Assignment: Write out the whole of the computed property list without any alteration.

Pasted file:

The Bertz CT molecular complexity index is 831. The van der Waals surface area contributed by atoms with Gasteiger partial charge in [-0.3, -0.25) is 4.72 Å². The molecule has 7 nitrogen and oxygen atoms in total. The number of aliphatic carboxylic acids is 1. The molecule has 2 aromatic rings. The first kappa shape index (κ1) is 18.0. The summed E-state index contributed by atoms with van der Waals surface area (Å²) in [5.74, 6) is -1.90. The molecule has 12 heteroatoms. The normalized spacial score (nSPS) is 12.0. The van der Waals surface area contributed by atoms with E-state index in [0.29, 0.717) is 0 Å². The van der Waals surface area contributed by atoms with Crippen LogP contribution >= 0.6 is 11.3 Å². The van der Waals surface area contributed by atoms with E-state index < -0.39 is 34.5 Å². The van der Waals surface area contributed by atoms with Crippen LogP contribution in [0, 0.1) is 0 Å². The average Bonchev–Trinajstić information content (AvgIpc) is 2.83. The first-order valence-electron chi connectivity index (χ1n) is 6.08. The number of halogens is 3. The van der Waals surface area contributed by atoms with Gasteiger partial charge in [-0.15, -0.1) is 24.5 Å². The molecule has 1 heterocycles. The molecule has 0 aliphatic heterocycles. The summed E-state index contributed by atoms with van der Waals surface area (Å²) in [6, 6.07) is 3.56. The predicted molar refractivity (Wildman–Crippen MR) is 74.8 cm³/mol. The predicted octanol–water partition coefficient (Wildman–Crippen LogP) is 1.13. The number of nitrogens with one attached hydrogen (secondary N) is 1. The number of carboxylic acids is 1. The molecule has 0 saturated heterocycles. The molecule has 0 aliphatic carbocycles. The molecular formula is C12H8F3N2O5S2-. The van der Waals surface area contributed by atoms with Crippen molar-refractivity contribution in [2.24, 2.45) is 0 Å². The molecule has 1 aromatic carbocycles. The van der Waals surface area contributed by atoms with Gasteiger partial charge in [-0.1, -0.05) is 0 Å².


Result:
The Bertz CT molecular complexity index is 831. The van der Waals surface area contributed by atoms with Gasteiger partial charge in [-0.3, -0.25) is 4.72 Å². The molecule has 7 nitrogen and oxygen atoms in total. The number of aliphatic carboxylic acids is 1. The molecule has 2 aromatic rings. The first kappa shape index (κ1) is 18.0. The summed E-state index contributed by atoms with van der Waals surface area (Å²) in [5.74, 6) is -1.90. The molecule has 12 heteroatoms. The normalized spacial score (nSPS) is 12.0. The van der Waals surface area contributed by atoms with E-state index in [0.29, 0.717) is 0 Å². The van der Waals surface area contributed by atoms with Crippen LogP contribution >= 0.6 is 11.3 Å². The van der Waals surface area contributed by atoms with E-state index < -0.39 is 34.5 Å². The van der Waals surface area contributed by atoms with Crippen LogP contribution in [0, 0.1) is 0 Å². The average Bonchev–Trinajstić information content (AvgIpc) is 2.83. The first-order valence-electron chi connectivity index (χ1n) is 6.08. The number of halogens is 3. The van der Waals surface area contributed by atoms with Gasteiger partial charge in [-0.15, -0.1) is 24.5 Å². The molecule has 1 heterocycles. The molecule has 0 aliphatic heterocycles. The summed E-state index contributed by atoms with van der Waals surface area (Å²) in [6, 6.07) is 3.56. The predicted molar refractivity (Wildman–Crippen MR) is 74.8 cm³/mol. The predicted octanol–water partition coefficient (Wildman–Crippen LogP) is 1.13. The number of nitrogens with one attached hydrogen (secondary N) is 1. The number of carboxylic acids is 1. The molecule has 0 saturated heterocycles. The molecule has 0 aliphatic carbocycles. The molecular formula is C12H8F3N2O5S2-. The van der Waals surface area contributed by atoms with Crippen molar-refractivity contribution in [2.24, 2.45) is 0 Å². The molecule has 1 aromatic carbocycles. The van der Waals surface area contributed by atoms with Gasteiger partial charge in [-0.1, -0.05) is 0 Å².